Ana de Armas plays Sadie Rhodes, a CIA Agent who finds herself at a crossroad regarding her life. She wants more intimacy, just like stability that her job can’t offer her. Sadly, Sadie comes off as unlikeable. Not even the great Ana de Armas can elevate the poorly written character, who has nothing more to offer than looks plus the capability to kick butt. The actress does sell her physicality during combat segments, however, Sadie herself is depicted as a loose girl, who jumps with many of her colleagues into the sack, then suffering limb losses, as she dumps them in deadly situations for the “greater good”.

Chris Evans portrays de Armas' love interest Cole Tucker, a vendor at a farmer’s market in Washington D.C. The character is near insufferable, as his needy persona stalks girls he likes, to other countries. Yet the film sells it off as spontaneous since he is hot. Evans doesn’t even try to infuse his character with a charming personality, he is simply in for the money. Unfortunate, as he proved in a sling of different features that he is capable of so much more. Cole’s skewered view of love represents everything that is wrong with the depiction of romance in Hollywood.

As to why Adrian Brody accepted the role of the villainous arms dealer Leveque, is beyond me. This feels very much like a pay-cheque performance, where the actor is just doing his job for monetary reasons, without passion or intrigue. The villain comes off as one-dimensional, as motivations aren’t really explored.

Then there is a sling of cameos, by Anthony Mackie, John Cho, Sebastian Stan and Ryan Reynolds, which come off as a desperate attempt to entice viewers. Worse is the fact that those scenes contain the best comedic moments.

The camera work is hit-and-miss. While hand-to-hand combat is captured mostly well, with de Armas giving solid choreography in battle, much of it is cut to pieces in the editing room. The complete imagery is overlit, the tint is partially desaturated, with colours plus wardrobe generally using mostly olive greens, beige, brown or greys. It is a dull-looking movie, reflecting its boring narrative!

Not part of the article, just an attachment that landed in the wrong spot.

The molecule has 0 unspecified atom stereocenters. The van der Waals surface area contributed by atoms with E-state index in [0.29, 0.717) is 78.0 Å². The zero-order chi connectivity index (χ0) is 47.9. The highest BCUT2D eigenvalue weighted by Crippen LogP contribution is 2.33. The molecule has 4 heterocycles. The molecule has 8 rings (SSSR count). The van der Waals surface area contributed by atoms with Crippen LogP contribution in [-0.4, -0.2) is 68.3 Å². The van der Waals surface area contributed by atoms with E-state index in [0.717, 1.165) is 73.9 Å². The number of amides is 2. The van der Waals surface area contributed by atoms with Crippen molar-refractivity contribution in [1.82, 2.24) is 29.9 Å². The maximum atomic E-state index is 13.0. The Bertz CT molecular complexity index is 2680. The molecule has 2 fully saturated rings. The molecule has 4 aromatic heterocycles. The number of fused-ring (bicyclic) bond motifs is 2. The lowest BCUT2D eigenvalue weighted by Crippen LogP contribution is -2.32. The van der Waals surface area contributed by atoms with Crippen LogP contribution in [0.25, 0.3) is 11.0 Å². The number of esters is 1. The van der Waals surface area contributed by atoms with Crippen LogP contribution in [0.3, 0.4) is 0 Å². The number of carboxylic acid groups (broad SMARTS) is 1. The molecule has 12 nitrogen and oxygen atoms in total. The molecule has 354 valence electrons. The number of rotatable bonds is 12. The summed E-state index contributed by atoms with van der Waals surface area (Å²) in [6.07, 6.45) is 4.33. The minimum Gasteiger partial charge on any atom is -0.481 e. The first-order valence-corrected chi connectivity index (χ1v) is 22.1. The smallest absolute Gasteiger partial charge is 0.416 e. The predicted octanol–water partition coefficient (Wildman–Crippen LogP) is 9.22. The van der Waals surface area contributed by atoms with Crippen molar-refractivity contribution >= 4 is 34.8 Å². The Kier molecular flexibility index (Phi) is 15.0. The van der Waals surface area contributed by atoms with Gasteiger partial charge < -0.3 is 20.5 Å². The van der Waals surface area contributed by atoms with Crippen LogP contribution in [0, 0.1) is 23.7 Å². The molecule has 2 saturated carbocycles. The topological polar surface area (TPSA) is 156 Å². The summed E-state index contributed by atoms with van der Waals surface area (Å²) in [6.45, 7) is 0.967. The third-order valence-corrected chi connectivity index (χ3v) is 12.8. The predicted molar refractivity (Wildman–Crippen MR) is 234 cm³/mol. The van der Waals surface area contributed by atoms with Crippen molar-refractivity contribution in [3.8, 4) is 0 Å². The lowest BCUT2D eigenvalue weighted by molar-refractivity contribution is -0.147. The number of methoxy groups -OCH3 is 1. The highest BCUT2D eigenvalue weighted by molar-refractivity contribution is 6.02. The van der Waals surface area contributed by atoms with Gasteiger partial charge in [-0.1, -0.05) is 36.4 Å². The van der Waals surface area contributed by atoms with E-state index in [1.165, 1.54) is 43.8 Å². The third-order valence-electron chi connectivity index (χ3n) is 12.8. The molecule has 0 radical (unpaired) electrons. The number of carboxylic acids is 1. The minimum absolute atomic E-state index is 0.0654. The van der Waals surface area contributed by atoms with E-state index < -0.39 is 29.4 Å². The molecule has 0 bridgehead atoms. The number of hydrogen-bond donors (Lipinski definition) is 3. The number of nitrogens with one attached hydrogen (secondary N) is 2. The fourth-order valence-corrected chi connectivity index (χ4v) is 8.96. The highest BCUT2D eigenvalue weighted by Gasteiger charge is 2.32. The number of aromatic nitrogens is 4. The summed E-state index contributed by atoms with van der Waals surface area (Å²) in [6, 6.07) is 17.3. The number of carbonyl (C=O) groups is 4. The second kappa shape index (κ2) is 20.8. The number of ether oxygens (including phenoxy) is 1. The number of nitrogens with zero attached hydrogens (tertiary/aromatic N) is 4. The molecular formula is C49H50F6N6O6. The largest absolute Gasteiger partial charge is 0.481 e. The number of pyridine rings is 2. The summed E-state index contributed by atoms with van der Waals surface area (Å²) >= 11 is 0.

The bigger action sequences are filled to the brim with bad CGI effects. Then there are the very obvious green-screen segments, trying to sell that the two leads are either in a cave in Afghanistan or on a tropical island. In short, the special effects are garbage!

The score, composed by Lorne Balfe, makes it barely into the feature, not that it was particularly noticeable. The laziness of this premise is reflected in the soundtrack, which relies mostly on pop hits that sing about the happenings on screen.


Verdict: This is once again a generic, lazily produced Hollywood romantic-comedy, with a few action sequences to build up the pacing. The concept is nothing new, having already seen two similar flicks back in 2010, that did bomb at the box office. Jumping forward thirteen years; Skydance studios together with a writing team of four, took the action sequences of the better picture, the terrible romance plus comedy of the other film and threw it all in a blender. The only innovation made is that they reversed the roles of the sexy, yet sentimentally cold spy, and of the emotionally needy civilian. Ana de Armas, who does sell her action stunts, has no sort of onscreen chemistry with her acting partner Chris Evans, who although playing a civilian is great with guns. The cinematography is a mixed bag, the editing chops up the action and the effects look fake. Even the music is lazy, trying to tell audiences what to feel. In the end, this action rom-com doesn’t deserve more than a 4.0 out of 10.

I do not recommend wasting your time on this! Should you have seen Ghosted already, what are your thoughts on it? Leave a comment below to let me know & as always, thank you for reading!